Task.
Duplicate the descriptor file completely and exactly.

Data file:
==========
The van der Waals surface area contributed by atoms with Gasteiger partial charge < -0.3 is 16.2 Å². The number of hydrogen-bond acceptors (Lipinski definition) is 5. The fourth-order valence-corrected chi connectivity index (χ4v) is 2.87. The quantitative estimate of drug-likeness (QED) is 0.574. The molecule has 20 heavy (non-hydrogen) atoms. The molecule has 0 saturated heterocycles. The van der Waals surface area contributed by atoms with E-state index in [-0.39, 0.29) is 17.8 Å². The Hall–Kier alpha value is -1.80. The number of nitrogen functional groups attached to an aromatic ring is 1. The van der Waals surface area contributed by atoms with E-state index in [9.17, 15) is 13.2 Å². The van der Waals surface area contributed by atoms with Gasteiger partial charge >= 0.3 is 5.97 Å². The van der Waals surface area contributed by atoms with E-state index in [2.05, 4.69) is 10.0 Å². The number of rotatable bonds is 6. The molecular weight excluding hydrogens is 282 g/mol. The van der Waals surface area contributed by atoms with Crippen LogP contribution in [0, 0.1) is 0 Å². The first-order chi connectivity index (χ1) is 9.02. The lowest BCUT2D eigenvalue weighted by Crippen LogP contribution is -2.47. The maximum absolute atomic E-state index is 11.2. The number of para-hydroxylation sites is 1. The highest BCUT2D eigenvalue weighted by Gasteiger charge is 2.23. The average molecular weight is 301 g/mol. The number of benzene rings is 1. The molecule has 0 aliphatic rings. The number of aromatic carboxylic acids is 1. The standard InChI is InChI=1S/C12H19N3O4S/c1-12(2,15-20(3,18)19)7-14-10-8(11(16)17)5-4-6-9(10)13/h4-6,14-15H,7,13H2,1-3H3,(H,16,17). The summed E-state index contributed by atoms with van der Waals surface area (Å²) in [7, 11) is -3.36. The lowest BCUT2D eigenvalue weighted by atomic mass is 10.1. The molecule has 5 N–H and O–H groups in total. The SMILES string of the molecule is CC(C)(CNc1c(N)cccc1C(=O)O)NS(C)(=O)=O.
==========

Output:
The van der Waals surface area contributed by atoms with Gasteiger partial charge < -0.3 is 16.2 Å². The number of hydrogen-bond acceptors (Lipinski definition) is 5. The fourth-order valence-corrected chi connectivity index (χ4v) is 2.87. The quantitative estimate of drug-likeness (QED) is 0.574. The molecule has 20 heavy (non-hydrogen) atoms. The molecule has 0 saturated heterocycles. The van der Waals surface area contributed by atoms with E-state index in [-0.39, 0.29) is 17.8 Å². The Hall–Kier alpha value is -1.80. The number of nitrogen functional groups attached to an aromatic ring is 1. The van der Waals surface area contributed by atoms with E-state index in [9.17, 15) is 13.2 Å². The van der Waals surface area contributed by atoms with Gasteiger partial charge >= 0.3 is 5.97 Å². The van der Waals surface area contributed by atoms with E-state index in [2.05, 4.69) is 10.0 Å². The number of rotatable bonds is 6. The molecular weight excluding hydrogens is 282 g/mol. The van der Waals surface area contributed by atoms with Crippen LogP contribution in [0, 0.1) is 0 Å². The first-order chi connectivity index (χ1) is 9.02. The lowest BCUT2D eigenvalue weighted by Crippen LogP contribution is -2.47. The maximum absolute atomic E-state index is 11.2. The number of para-hydroxylation sites is 1. The highest BCUT2D eigenvalue weighted by Gasteiger charge is 2.23. The average molecular weight is 301 g/mol. The number of benzene rings is 1. The molecule has 0 aliphatic rings. The number of aromatic carboxylic acids is 1. The standard InChI is InChI=1S/C12H19N3O4S/c1-12(2,15-20(3,18)19)7-14-10-8(11(16)17)5-4-6-9(10)13/h4-6,14-15H,7,13H2,1-3H3,(H,16,17). The summed E-state index contributed by atoms with van der Waals surface area (Å²) in [7, 11) is -3.36. The lowest BCUT2D eigenvalue weighted by atomic mass is 10.1. The molecule has 5 N–H and O–H groups in total. The SMILES string of the molecule is CC(C)(CNc1c(N)cccc1C(=O)O)NS(C)(=O)=O.